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Just watched Rebecca again the other night and everytime I do that I find it amazing how you can have a whole film where you never know the name of the main actress who is onscreen for the most part of the film's duration while at the same time you cannot help but hear and think and visualize another woman whose name is constantly repeated throughout but never makes a single apparition: Rebecca.

A real masterstroke, no less.


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PostPosted: Tue Mar 08, 2005 3:57 am 
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Has anybody listened to the radio programs included on Disc 2? I know I've had mine almost a year and a half and I haven't waded through them yet...


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PostPosted: Tue Mar 08, 2005 4:37 am 
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Also fascinating - Joan Fontaine's character is never named in REBECCA and her character's name in LETTER FROM AN UNKNOWN WOMAN is only ever "Lisa".


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PostPosted: Tue Mar 08, 2005 6:28 am 
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Annie Mall wrote:
whole film where you never know the name of the main actress who is onscreen for the most part of the film's duration while at the same time you cannot help but hear and think and visualize another woman whose name is constantly repeated throughout but never makes a single apparition: Rebecca.

Yes I like that as well. The presence of Rebecca is so powerful that people remember her after death, while the lack of "I"'s name suggests that she finds it difficult to make an impression on people face to face, let alone make a lasting impression. The scene where she is wearing the dress is the climax of this - her personality is completely subsumed to Rebecca's, at least to the people who see her in the dress, like Maxim. Maxim probably was attracted to this easily moudled character, he probably had enough of strong willed women with Rebecca, so it perhaps is tragic that he does not realise that by taking her back to Manderley he forces her into competition with Rebecca for his attention (if not for his love as "I" thinks). Then when she starts fighting for her individuality, he realises he has killed what he married "I" for, maybe created if not another Rebecca, then at least someone who will not just sit around in a large house and wait for her husband to come home to her (as shown by "I"'s insistence on going to the inquest).

I've just finished the second disc and thought the radio programmes were very interesting. They gave the opportunity for different combinations of actors and actresses to have a go at playing the role. After listening to the Margaret Sullavan production, I think it shows even more than in the screentest that she didn't seem fragile enough for the role. I wasn't that fond of the Orson Welles performance either, but I was amazed to think of the influence this film had over parts of Citizen Kane in the rest of the extras on the disc - it had never occured to me before, but now seems so obvious!

The Mercury Theater production seemed to be having a lot more fun with the play though, especially with Welles flirting a little with Sullavan, the obviously staged questions which the pair were having fun with ("why yes, I've been wondering that as well!") and the 'tactful' way in which Du Maurier cut off the telephone connection after being questioned about why "I" had no name! Perhaps the three of them were having a joke about the inane questions people ask of an author!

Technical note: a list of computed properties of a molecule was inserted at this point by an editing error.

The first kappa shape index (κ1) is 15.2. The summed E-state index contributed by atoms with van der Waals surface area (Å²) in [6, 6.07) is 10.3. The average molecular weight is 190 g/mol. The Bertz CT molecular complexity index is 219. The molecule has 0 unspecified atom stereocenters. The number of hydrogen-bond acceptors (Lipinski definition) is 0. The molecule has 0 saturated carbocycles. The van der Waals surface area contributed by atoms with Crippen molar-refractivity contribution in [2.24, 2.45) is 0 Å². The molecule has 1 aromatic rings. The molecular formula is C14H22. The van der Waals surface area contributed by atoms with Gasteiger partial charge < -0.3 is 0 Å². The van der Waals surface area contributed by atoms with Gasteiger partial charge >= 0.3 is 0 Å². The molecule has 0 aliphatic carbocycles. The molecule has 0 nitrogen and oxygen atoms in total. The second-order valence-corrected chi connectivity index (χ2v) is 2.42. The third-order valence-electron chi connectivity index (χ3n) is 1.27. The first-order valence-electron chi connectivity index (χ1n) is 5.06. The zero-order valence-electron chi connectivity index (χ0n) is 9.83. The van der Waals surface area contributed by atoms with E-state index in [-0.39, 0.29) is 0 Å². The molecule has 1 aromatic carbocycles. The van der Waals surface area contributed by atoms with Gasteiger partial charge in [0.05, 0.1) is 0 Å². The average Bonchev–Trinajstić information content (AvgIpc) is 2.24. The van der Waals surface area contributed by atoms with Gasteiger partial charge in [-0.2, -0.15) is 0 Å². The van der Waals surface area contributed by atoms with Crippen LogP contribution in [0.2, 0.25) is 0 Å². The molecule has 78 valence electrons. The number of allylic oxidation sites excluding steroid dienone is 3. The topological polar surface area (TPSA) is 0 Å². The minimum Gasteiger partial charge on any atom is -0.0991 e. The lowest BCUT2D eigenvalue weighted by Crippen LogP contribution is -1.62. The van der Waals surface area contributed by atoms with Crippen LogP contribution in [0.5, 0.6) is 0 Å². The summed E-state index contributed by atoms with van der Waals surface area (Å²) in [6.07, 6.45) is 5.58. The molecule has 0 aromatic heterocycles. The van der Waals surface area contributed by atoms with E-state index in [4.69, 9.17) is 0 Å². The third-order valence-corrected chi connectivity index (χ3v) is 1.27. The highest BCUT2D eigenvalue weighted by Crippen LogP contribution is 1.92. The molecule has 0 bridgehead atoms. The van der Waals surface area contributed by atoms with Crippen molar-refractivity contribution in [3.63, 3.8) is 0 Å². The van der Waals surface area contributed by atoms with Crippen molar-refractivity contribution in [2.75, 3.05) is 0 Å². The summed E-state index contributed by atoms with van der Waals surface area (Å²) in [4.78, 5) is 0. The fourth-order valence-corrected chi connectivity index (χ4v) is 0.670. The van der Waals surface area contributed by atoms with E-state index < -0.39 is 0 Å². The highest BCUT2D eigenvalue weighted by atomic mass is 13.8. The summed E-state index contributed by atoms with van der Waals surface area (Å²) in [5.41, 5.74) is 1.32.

I actually like the Ronald Coleman and Ida Lupino version best out of all the adaptations, even the film itself. I can see why Selznick tried to get Coleman for the film, as he seems to be able to play the character of De Winter more naturally.

Also it was interesting to see Isaac Mizrahi credited with Julia Jones in the production of the original Laserdisc. Is this the same Isaac Mizrahi who is the fashion designer profiled in the documentary Unzipped? That might perhaps explain the sections relating to the costume, hair and makeup tests on the DVD as it would have been an area with which he was more interested?

Notorious discussed on this Out of the Past podcast.


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PostPosted: Wed Dec 27, 2006 10:03 pm 
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Notorious has been added as part of the National Film Registry today.


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PostPosted: Wed Dec 05, 2007 6:48 pm 
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Not that it is any BIG or NEW news, but I asked Turell if there was any chance of Rebecca coming back in print, and the obvious answer was no, as much as he would like to.


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PostPosted: Sun Dec 09, 2007 1:11 pm 

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LightBulbFilm wrote:
Not that it is any BIG or NEW news, but I asked Turell if there was any chance of Rebecca coming back in print, and the obvious answer was no, as much as he would like to.

Why not??


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PostPosted: Sun Dec 09, 2007 1:19 pm 
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I'm sure whoever owns the rights wised up and are now asking for more money to re-license.


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PostPosted: Sun Dec 09, 2007 1:20 pm 
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Quote:
LightBulbFilm wrote:
Not that it is any BIG or NEW news, but I asked Turell if there was any chance of Rebecca coming back in print, and the obvious answer was no, as much as he would like to.

Why not??

I'd imagine because the rights would be too expensive. Hitchcock sells, so whoever has it isn't likely to forfeit the rights since they could make more money hawking it on their own.


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PostPosted: Sun Dec 09, 2007 1:27 pm 

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MGM currently own the rights, sublicensed from ABC/Disney. Since Criterion got House of Games and, one imagines, Salo from MGM, they probably asked about this at the time and were told, sorry, nope.